Cholangioscopy Technique

Updated: Dec 02, 2022
  • Author: Mohammad Wehbi, MD; Chief Editor: Kurt E Roberts, MD  more...
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SpyGlass Cholangioscopy

Cholangioscopy using the SpyGlass cholangioscopy system [32, 53, 58, 59, 18]  can be performed by a single endoscopist. The SpyScope access and delivery catheter is attached to duodenoscope by a Silastic band below the working channel of the duodenoscope. The duodenoscope along with the SpyGlass cholangioscopy system is held by one hand of the endoscopist; the other hand is used for operating the deflection wheels of the duodenoscope and the SpyGlass system. The procedure is always performed in conjunction with endoscopic retrograde cholangiopancreatography (ERCP).

The SpyGlass direct visualization probe is inserted into the optical channel of the SpyGlass catheter.

Under direct vision, the duodenoscope is passed through the oral cavity and pharynx. Then, the esophagus is intubated and the duodenoscope is passed through the esophagus and stomach to reach the second portion of the duodenum to visualize the ampulla of Vater and the papillae.

A selective and deep cannulation of the biliary tree is performed. A guide wire is then introduced and positioned in the bile duct (or pancreatic duct) under fluoroscopy.

Sphincterotomy is usually performed for better access of the biliary tree.

The SpyScope catheter and the optical probe are introduced into the duodenoscope together as a unit and advanced into the biliary ducts for direct visualization. Once inside the common bile duct (CBD), the SpyGlass catheter is slowly advanced under fluoroscopic guidance. Once the SpyScope catheter is positioned in the CBD, the guide wire is removed.

The optical probe is then advanced beyond the tip of the SpyGlass catheter. Direct visualization of biliary ducts is performed by repeated advancing and withdrawal of the SpyScope catheter in the biliary duct. The four-way tip-deflection capability of the SpyScope catheter aids in achieving better visualization of the biliary ducts.

If a suspicious lesion is found in the biliary ducts, the SpyBite forceps are introduced through the operating channel for obtaining targeted small biopsies. If biliary stones are found, SpyGlass-directed electrohydraulic or laser lithotripsy is performed.

Irrigation of the biliary ducts is performed through the two irrigation ports built within the SpyScope catheter that exit at the tip of the catheter. This clears the debris in the bile ducts and provides better visual images throughout the procedure. Lack of a suction port is a drawback of this system, but manual suction can be achieved by attaching a syringe to the operating channel.

After completion of the procedure, patients are generally kept without oral intake until the next day.


Mother-and-Baby Scopes

Cholangioscopy using a mother duodenoscope and a baby cholangioscope requires two experienced endoscopists working together to complete the procedure. [56]

The procedure starts as a regular ERCP, with the introduction of a duodenoscope under direct visualization through the mouth. The scope is advanced to the second portion of the duodenum to visualize the ampulla of Vater.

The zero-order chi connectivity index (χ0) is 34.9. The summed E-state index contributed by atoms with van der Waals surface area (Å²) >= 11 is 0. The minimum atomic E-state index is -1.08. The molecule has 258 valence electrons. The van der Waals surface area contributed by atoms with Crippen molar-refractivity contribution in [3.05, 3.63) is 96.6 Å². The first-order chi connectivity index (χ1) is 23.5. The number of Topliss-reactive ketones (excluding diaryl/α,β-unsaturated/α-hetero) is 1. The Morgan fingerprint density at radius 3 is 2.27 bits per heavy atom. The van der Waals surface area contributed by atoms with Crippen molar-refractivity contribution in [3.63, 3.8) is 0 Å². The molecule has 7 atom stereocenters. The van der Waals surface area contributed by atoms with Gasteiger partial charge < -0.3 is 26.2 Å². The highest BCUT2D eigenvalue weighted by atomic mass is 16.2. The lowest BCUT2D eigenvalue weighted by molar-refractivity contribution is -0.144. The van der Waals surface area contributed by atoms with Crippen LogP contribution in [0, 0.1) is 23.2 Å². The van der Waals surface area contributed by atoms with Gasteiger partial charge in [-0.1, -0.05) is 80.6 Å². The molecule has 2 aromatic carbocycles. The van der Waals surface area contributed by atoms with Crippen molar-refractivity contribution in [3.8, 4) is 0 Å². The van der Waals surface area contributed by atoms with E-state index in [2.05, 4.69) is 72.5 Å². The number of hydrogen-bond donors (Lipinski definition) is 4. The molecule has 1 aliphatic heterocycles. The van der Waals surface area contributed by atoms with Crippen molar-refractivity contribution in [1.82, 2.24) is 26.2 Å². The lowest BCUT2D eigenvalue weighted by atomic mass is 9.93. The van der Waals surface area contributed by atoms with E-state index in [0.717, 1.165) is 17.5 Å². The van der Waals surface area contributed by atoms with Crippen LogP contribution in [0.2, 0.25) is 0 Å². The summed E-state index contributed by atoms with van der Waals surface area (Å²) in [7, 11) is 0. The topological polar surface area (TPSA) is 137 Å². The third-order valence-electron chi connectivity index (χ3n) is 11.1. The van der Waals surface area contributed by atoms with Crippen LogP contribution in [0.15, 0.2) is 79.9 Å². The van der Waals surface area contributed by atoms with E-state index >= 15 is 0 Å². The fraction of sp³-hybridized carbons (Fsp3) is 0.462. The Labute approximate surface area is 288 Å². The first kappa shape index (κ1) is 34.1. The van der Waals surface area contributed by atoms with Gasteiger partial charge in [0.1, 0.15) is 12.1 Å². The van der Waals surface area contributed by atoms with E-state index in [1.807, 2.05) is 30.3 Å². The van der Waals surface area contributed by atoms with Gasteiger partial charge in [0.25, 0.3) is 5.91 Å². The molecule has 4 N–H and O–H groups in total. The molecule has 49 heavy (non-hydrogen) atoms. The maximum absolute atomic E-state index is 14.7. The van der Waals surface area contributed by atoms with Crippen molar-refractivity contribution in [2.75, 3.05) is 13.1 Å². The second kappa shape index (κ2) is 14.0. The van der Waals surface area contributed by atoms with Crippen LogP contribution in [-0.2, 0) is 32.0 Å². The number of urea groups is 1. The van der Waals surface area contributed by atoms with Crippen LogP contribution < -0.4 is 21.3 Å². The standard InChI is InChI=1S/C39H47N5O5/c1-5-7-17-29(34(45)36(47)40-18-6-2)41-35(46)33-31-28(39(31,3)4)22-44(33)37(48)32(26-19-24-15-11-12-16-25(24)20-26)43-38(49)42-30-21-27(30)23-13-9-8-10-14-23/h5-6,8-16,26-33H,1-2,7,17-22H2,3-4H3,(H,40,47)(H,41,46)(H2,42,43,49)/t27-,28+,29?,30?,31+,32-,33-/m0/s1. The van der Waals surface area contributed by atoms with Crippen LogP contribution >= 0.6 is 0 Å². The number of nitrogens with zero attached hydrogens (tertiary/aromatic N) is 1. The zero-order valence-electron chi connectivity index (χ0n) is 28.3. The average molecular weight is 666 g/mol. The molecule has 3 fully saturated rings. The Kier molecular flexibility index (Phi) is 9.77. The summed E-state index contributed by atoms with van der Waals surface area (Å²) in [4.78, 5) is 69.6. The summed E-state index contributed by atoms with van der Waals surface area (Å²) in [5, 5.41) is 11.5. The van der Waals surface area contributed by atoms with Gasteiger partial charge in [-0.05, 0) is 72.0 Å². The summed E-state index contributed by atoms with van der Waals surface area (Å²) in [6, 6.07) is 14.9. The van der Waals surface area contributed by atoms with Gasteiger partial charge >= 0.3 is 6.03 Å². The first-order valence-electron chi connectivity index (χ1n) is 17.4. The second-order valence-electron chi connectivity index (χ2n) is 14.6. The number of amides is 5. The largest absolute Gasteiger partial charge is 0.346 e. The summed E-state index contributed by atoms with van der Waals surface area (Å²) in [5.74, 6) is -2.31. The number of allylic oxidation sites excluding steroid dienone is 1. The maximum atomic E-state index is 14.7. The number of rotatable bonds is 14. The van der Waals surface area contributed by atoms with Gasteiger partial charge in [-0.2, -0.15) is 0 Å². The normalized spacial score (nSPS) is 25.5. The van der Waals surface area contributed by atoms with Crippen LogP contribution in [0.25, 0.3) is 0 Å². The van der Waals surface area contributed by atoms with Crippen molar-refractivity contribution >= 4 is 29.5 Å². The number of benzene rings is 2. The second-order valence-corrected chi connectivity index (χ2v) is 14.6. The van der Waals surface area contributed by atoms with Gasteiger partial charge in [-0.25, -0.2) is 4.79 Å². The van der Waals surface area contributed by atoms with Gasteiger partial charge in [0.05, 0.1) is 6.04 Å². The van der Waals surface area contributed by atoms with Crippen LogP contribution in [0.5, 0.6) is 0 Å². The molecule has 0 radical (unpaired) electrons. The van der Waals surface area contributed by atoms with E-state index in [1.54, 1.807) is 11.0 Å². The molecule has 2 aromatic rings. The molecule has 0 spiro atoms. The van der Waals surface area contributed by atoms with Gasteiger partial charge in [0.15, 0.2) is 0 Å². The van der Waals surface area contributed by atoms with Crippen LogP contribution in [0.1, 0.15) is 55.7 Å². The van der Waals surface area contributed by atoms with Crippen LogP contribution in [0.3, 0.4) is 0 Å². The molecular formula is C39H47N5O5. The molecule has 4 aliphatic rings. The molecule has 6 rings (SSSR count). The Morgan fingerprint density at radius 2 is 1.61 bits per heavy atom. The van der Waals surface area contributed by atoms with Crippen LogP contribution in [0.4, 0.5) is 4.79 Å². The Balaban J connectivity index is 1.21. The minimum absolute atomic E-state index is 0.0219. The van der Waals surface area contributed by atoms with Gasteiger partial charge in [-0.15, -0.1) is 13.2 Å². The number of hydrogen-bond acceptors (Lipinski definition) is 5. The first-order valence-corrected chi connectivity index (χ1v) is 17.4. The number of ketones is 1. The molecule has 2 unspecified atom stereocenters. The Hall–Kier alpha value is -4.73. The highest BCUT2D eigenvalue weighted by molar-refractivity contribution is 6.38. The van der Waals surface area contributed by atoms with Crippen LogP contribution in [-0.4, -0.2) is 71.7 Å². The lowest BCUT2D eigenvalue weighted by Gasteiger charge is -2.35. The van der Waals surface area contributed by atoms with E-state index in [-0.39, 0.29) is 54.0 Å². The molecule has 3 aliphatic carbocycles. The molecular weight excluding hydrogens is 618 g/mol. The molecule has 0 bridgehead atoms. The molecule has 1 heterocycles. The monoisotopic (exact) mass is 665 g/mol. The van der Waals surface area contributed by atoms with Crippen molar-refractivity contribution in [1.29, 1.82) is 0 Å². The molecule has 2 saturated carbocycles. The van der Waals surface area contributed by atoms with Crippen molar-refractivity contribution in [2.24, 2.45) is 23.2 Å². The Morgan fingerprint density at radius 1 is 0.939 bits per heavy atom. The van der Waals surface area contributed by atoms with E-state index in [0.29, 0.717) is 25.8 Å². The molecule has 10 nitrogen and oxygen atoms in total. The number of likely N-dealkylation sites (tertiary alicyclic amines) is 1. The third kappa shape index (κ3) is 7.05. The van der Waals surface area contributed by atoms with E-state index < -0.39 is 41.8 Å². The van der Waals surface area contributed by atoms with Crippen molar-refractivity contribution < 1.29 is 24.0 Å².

Selective cannulation of the CBD is performed. A sphincterotomy is usually performed.

Cholangiography is then performed, and a guide wire is placed in the biliary system.

The cholangioscope is introduced into the working channel of the duodenoscope to cannulate the CBD. Under fluoroscopy, the cholangioscope is slowly advanced over the guide wire to the CBD.

Once the cholangioscope is within the CBD, the guide wire may be removed. The working channel available in the cholangioscope is used for diagnostic and therapeutic interventions. Targeted small biopsies can be obtained by introducing forceps through the working channel of the cholangioscope.

Electrohydraulic or laser lithotripsy also may be performed through the working channel of the cholangioscope.


Direct Cholangioscopy

Direct cholangioscopy is a relatively new technique with limited available data. [60, 54, 55, 61]  It is a technically difficult procedure that requires a larger sphincterotomy and a dilated bile duct, but the image quality is superior.

Direct cholangioscopy can be performed as either a wire-guided or a balloon-assisted procedure.

A standard therapeutic duodenoscope is advanced to the second portion of the duodenum, in much the same fashion as with previously mentioned methods for cholangioscopy.

A guide wire is then introduced into the bile ducts under fluoroscopic guidance.

The duodenoscope is removed, leaving the guide wire in the bile ducts.

An ultraslim endoscope is then back-loaded over the guide wire with the use of a standard ERCP cannula.

Under fluoroscopic guidance, an ultraslim endoscope is advanced into the bile ducts.

If a balloon-assisted method is used, a balloon is introduced and inflated in the common hepatic duct (CHD). This is used as an anchor to advance the ultraslim endoscope into the bile ducts. [62]



The potential complications associated with cholangioscopy are numerous and range from relatively mild sequelae to life-threatening conditions, including the following:

  • Cholangitis (most common complication)
  • Abdominal pain
  • Hypotension
  • Nausea
  • Radiculopathy
  • Perforation of bile duct (from the guide wire)
  • Elevated amylase and lipase without clinical pancreatitis
  • Inflammatory syndrome